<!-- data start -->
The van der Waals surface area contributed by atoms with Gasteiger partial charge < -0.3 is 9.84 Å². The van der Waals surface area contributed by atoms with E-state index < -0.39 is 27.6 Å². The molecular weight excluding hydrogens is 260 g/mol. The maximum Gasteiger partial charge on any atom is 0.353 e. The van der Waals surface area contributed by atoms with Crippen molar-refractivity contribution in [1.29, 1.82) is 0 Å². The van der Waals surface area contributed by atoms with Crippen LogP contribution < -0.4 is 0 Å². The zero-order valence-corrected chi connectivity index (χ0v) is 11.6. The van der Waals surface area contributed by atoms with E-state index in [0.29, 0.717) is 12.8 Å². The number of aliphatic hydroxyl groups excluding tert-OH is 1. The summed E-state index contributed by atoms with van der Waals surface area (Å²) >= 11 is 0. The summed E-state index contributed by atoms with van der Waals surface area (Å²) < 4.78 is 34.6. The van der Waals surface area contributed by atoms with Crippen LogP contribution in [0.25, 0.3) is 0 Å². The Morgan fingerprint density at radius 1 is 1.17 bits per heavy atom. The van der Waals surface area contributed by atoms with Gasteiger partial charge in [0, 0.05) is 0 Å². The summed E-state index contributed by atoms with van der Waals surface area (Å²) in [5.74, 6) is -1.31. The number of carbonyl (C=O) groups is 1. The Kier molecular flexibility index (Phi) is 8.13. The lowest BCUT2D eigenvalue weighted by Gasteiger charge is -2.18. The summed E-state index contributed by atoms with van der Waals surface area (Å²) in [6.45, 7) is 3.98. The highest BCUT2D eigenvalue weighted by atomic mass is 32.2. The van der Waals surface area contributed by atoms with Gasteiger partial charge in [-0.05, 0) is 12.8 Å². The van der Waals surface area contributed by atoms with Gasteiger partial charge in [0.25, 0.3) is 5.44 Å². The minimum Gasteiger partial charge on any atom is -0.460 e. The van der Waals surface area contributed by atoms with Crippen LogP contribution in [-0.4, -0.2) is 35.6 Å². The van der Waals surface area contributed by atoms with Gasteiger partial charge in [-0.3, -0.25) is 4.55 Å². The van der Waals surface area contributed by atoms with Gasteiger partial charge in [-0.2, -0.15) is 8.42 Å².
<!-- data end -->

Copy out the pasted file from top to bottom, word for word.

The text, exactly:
The van der Waals surface area contributed by atoms with Gasteiger partial charge < -0.3 is 9.84 Å². The van der Waals surface area contributed by atoms with E-state index < -0.39 is 27.6 Å². The molecular weight excluding hydrogens is 260 g/mol. The maximum Gasteiger partial charge on any atom is 0.353 e. The van der Waals surface area contributed by atoms with Crippen molar-refractivity contribution in [1.29, 1.82) is 0 Å². The van der Waals surface area contributed by atoms with Crippen LogP contribution < -0.4 is 0 Å². The zero-order valence-corrected chi connectivity index (χ0v) is 11.6. The van der Waals surface area contributed by atoms with E-state index in [0.29, 0.717) is 12.8 Å². The number of aliphatic hydroxyl groups excluding tert-OH is 1. The summed E-state index contributed by atoms with van der Waals surface area (Å²) >= 11 is 0. The summed E-state index contributed by atoms with van der Waals surface area (Å²) < 4.78 is 34.6. The van der Waals surface area contributed by atoms with Crippen LogP contribution in [0.25, 0.3) is 0 Å². The Morgan fingerprint density at radius 1 is 1.17 bits per heavy atom. The van der Waals surface area contributed by atoms with Gasteiger partial charge in [0, 0.05) is 0 Å². The summed E-state index contributed by atoms with van der Waals surface area (Å²) in [5.74, 6) is -1.31. The number of carbonyl (C=O) groups is 1. The Kier molecular flexibility index (Phi) is 8.13. The lowest BCUT2D eigenvalue weighted by Gasteiger charge is -2.18. The summed E-state index contributed by atoms with van der Waals surface area (Å²) in [6.45, 7) is 3.98. The highest BCUT2D eigenvalue weighted by atomic mass is 32.2. The van der Waals surface area contributed by atoms with Gasteiger partial charge in [-0.05, 0) is 12.8 Å². The van der Waals surface area contributed by atoms with Gasteiger partial charge in [0.25, 0.3) is 5.44 Å². The minimum Gasteiger partial charge on any atom is -0.460 e. The van der Waals surface area contributed by atoms with Crippen LogP contribution in [-0.4, -0.2) is 35.6 Å². The van der Waals surface area contributed by atoms with Gasteiger partial charge in [-0.3, -0.25) is 4.55 Å². The van der Waals surface area contributed by atoms with Gasteiger partial charge in [-0.2, -0.15) is 8.42 Å².